Wall Street Analyst: ‘We’re Going To Lose Our Power Seat’ If US Defaults
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WASHINGTON (CBSDC/AP) — A Wall Street analyst warned that not raising the debt ceiling or ending the government shutdown any time soon could have dire consequences for the global economy.
Democrats and Republicans are holding firm on their stances as the government shutdown enters its ninth day with seemingly no end in sight. This comes as the Obama administration warns that the U.S. could default on its debt if the debt ceiling doesn’t raise.
Jonathan Corpina, a senior managing partner at Meridian Equity Partners, tells CBS News that the “psyche of the shutdown” has already caused havoc on the markets.
“The longer this goes, the more fear investors and Main Street are going to have. This is something we’ve never experienced before, especially for a period of time like this,” Corpina said. “And it’s quite unsettling for many people. So yes, it’s going to affect our markets but eventually it’s going to start heading our economy and that’s when Main Street and Wall Street start feeling the same effects together.”
Corpina stated that a deal needs to be in place to raise the debt ceiling before the Oct. 17 deadline, despite some Republicans downplaying the debt ceiling warnings.
One of those GOP lawmakers, Mike Pompeo of Kansas, said that it was “simply false” the U.S. will default on its debts if the borrowing limit is not raised because the government still collects revenues even without raising the limit.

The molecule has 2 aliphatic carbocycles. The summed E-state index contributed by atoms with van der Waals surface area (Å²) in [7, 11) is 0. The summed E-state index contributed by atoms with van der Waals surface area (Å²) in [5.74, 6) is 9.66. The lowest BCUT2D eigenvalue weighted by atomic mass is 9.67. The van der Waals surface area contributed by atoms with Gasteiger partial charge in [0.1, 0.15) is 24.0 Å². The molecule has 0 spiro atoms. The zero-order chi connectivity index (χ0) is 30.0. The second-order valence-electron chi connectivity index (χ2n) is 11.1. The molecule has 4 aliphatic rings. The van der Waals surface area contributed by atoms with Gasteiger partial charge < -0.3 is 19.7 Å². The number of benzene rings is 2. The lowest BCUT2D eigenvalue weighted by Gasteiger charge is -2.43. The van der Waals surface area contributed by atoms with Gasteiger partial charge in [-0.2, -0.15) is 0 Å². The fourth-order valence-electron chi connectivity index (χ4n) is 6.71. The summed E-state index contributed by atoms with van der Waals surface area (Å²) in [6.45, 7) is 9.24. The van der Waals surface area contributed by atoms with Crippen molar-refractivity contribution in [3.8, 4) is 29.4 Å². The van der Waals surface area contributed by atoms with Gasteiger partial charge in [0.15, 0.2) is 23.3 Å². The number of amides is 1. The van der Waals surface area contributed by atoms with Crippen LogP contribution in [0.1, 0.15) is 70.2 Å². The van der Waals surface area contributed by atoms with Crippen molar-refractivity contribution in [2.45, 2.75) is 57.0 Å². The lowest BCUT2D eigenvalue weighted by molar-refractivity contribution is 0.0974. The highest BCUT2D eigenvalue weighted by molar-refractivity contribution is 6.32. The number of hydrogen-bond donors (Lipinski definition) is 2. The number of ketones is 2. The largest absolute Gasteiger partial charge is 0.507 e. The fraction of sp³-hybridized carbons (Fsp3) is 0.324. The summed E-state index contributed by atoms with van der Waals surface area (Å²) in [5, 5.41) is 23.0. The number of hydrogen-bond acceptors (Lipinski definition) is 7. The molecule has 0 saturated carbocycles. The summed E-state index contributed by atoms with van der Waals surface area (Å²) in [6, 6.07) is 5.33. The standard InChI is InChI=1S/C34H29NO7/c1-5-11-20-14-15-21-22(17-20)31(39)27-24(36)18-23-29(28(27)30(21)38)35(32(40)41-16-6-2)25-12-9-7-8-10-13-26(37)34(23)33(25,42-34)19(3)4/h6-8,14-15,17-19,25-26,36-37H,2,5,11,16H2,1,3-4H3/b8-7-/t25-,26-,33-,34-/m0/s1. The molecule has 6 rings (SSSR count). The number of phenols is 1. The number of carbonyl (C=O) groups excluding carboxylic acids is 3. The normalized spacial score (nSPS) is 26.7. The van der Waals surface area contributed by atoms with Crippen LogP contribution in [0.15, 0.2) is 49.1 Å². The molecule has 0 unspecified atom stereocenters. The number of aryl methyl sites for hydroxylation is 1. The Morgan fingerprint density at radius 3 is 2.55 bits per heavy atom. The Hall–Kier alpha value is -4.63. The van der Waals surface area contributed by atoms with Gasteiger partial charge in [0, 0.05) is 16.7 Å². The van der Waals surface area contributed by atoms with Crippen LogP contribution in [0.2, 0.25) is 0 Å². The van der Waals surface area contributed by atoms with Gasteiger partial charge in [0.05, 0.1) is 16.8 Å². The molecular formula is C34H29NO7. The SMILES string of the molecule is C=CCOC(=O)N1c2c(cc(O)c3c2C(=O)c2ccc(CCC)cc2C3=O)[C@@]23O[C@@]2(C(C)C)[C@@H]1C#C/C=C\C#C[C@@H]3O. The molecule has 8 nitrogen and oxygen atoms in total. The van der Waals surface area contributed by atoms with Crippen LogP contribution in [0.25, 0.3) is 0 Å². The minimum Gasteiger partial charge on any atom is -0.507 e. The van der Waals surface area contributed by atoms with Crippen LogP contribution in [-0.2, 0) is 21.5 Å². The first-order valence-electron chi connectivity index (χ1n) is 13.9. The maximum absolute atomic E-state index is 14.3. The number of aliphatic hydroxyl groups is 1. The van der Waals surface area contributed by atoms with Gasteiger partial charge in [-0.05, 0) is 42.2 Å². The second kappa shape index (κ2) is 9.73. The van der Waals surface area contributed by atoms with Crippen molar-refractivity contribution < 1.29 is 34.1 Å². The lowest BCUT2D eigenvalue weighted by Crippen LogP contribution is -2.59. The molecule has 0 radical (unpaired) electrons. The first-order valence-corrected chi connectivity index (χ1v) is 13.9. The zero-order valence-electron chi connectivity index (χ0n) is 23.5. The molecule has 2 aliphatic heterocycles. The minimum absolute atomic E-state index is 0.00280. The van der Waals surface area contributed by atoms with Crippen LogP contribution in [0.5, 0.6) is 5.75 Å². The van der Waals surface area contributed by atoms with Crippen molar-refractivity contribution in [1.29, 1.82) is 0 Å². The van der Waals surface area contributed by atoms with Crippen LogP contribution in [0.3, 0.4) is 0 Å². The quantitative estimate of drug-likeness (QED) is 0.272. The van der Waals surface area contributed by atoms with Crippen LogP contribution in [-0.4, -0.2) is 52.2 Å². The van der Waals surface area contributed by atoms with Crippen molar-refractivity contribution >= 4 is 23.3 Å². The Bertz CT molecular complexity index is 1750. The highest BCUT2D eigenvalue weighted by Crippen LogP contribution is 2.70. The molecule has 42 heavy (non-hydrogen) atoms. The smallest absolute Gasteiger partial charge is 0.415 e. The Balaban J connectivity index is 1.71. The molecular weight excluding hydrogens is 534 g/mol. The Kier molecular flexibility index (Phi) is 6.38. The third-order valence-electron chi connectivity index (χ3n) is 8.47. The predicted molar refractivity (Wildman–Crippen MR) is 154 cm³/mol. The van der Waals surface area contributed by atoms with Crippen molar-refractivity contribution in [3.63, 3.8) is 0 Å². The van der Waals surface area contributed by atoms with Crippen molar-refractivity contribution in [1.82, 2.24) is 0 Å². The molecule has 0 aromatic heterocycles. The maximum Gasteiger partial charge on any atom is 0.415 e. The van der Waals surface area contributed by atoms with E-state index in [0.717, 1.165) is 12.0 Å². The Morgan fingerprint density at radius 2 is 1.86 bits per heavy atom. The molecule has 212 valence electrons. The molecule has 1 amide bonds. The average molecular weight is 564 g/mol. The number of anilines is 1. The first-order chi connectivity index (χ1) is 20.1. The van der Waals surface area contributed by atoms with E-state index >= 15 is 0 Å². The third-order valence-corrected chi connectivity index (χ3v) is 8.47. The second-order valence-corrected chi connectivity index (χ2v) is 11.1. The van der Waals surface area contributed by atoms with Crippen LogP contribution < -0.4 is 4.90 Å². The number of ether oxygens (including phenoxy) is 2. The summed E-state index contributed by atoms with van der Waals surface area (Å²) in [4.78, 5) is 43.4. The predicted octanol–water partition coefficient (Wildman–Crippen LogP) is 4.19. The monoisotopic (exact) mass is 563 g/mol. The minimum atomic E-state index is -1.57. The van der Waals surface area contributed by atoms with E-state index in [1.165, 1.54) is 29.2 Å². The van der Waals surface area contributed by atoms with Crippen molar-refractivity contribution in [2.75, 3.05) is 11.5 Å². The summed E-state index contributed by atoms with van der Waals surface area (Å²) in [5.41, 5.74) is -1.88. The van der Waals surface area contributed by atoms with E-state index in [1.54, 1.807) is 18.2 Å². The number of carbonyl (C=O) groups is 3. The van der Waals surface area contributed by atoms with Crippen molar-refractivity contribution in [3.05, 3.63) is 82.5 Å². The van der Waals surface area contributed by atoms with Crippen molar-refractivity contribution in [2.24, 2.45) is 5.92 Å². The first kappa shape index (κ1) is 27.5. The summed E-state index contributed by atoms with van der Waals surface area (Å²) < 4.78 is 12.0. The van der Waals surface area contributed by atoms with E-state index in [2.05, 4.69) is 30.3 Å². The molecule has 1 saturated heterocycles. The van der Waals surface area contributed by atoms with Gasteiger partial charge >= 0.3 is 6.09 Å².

“When we start to get to the place where the borrowing capacity is constrained for the federal government, there are real risks to the economy,” Pompeo said. “I do not for one second diminish how real those are. But, having said that, doing nothing guarantees we will default on our debt.”
Corpina said that not raising the debt limit will not only have an economic impact globally, but also a psychological one.
“Just from an economic and psychological point of view, it’s going to have a tremendous effect on our markets. It’s an uncharted area that we’ve never seen before, that we’ve never experienced before,” Corpina told CBS News. “Therefore markets and market participants are not going to know how to react to a situation like that and when you don’t know how to react to a situation like that immediately people pull their chips off the table.”
Corpina added the credit rating of the United States will have to change if the government defaults on its debt.
“From a personality perspective, it’s quite embarrassing these headlines that the rest of the world is reading about the United States of America,” Corpina said. “I think that’s going to be a bigger effect on the longer term progress, the longer term negotiations that we’re going to have with other countries. We’re going lose our power seat.”
President Obama is meeting with House Democrats at the White House Wednesday and will meet with Republican lawmakers this week in an effort to end the shutdown stalemate.
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